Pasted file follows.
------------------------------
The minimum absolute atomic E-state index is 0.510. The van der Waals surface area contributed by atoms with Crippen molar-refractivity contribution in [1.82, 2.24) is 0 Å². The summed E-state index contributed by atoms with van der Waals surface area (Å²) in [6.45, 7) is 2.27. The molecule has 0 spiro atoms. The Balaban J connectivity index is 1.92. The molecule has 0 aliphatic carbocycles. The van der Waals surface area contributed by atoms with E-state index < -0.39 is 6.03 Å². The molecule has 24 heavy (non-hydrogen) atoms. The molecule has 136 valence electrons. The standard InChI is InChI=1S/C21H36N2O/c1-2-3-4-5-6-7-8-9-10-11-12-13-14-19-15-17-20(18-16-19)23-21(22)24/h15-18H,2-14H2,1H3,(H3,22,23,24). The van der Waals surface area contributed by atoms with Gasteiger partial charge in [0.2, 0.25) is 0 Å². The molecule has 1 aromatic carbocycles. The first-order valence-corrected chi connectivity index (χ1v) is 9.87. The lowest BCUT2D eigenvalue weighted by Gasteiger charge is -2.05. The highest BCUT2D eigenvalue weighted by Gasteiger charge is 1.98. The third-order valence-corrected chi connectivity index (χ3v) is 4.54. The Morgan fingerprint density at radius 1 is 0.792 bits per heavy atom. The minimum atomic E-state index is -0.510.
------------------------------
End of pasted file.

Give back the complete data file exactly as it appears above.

The minimum absolute atomic E-state index is 0.510. The van der Waals surface area contributed by atoms with Crippen molar-refractivity contribution in [1.82, 2.24) is 0 Å². The summed E-state index contributed by atoms with van der Waals surface area (Å²) in [6.45, 7) is 2.27. The molecule has 0 spiro atoms. The Balaban J connectivity index is 1.92. The molecule has 0 aliphatic carbocycles. The van der Waals surface area contributed by atoms with E-state index < -0.39 is 6.03 Å². The molecule has 24 heavy (non-hydrogen) atoms. The molecule has 136 valence electrons. The standard InChI is InChI=1S/C21H36N2O/c1-2-3-4-5-6-7-8-9-10-11-12-13-14-19-15-17-20(18-16-19)23-21(22)24/h15-18H,2-14H2,1H3,(H3,22,23,24). The van der Waals surface area contributed by atoms with Gasteiger partial charge in [0.2, 0.25) is 0 Å². The molecule has 1 aromatic carbocycles. The first-order valence-corrected chi connectivity index (χ1v) is 9.87. The lowest BCUT2D eigenvalue weighted by Gasteiger charge is -2.05. The highest BCUT2D eigenvalue weighted by Gasteiger charge is 1.98. The third-order valence-corrected chi connectivity index (χ3v) is 4.54. The Morgan fingerprint density at radius 1 is 0.792 bits per heavy atom. The minimum atomic E-state index is -0.510.